Batenstein literally translates to “profit fort”. Post in 1650-52. Dutch fort built in 1656. Taken by the English, in 1665, abandoned in 1818-27, rebuilt by the Dutch, in 1828, relinquished by treaty and remained a Dutch possession until 1872, when it was transferred to the British.
Situated on the high hill behind Butre village in the Western Region of Ghana, the view of the Atlantic coastline from the bastions of Fort Batenstein is quite sensational. However, it was the promise of gold in the hinterland, and not simply the beauty of this ecological paradise, that prompted the Dutch to construct this small trading fort in 1656.
The sheer steepness of the hill was the fort’s greatest defence against imminent attack, but its constitution was so weak that the building literally shook on the occasions when its guns were fired in welcoming salutes. William Bosman described it as ‘a tiny, ill-designed fort’. However, amidst the verdant vegetation, clean air and the waters of the beach, life at Fort Batenstein must have been and still is, idyllic.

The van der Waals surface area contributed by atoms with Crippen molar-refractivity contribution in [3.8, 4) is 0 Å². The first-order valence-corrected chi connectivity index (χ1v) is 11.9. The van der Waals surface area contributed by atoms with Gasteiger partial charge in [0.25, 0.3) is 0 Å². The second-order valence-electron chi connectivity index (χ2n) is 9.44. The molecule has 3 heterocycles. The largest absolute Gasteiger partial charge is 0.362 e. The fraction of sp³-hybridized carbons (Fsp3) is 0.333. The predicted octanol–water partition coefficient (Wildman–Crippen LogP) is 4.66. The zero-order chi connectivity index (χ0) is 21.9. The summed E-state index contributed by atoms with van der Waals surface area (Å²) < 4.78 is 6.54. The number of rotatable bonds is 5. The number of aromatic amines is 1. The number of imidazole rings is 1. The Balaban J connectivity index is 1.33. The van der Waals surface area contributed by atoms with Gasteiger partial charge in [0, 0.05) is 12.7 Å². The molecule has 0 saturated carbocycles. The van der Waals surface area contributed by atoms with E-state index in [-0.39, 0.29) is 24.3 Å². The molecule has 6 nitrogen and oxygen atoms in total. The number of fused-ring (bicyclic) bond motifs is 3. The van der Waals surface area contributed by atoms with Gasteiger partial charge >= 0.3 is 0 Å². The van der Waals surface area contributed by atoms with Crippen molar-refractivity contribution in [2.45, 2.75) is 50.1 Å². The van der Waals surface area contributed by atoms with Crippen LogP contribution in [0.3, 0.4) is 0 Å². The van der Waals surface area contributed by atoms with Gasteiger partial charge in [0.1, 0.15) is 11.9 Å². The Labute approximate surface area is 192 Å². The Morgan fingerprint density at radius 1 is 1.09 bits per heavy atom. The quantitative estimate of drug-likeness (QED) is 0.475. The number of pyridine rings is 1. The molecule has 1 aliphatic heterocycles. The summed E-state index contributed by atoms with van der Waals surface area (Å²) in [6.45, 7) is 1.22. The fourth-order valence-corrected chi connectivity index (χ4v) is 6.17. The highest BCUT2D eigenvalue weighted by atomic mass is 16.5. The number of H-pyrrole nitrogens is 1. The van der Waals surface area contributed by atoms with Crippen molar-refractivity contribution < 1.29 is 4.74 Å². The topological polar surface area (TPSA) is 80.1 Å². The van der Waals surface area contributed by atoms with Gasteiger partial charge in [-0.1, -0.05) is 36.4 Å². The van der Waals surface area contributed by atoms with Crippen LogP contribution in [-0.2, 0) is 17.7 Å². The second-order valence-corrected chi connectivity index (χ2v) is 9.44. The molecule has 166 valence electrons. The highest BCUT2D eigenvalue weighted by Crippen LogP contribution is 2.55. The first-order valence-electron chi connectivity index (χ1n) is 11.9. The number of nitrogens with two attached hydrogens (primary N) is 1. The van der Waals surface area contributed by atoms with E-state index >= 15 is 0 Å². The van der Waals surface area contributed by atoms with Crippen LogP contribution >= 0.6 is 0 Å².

Although it’s trading prospects never materialized, Fort Batenstein provided useful services. Ships underwent repair works in the still waters of its bay, using timber acquired from the forest of Ahantaland. Cotton, sugar and coffee plantations were also set up on the rich soils behind the fort, along River Butre. The British acquired the fort on 6th April1872 and implemented a few basic structural adjustments.
The Fort Batenstein was consolidated between 2010 and 2011 with co-funding from the Italian Ministry of Foreign Affairs
The fort is currently preserved as a ruin. Butre has a Town Tourism Development Committee, which offers guided tours to Fort Batenstein and the local area.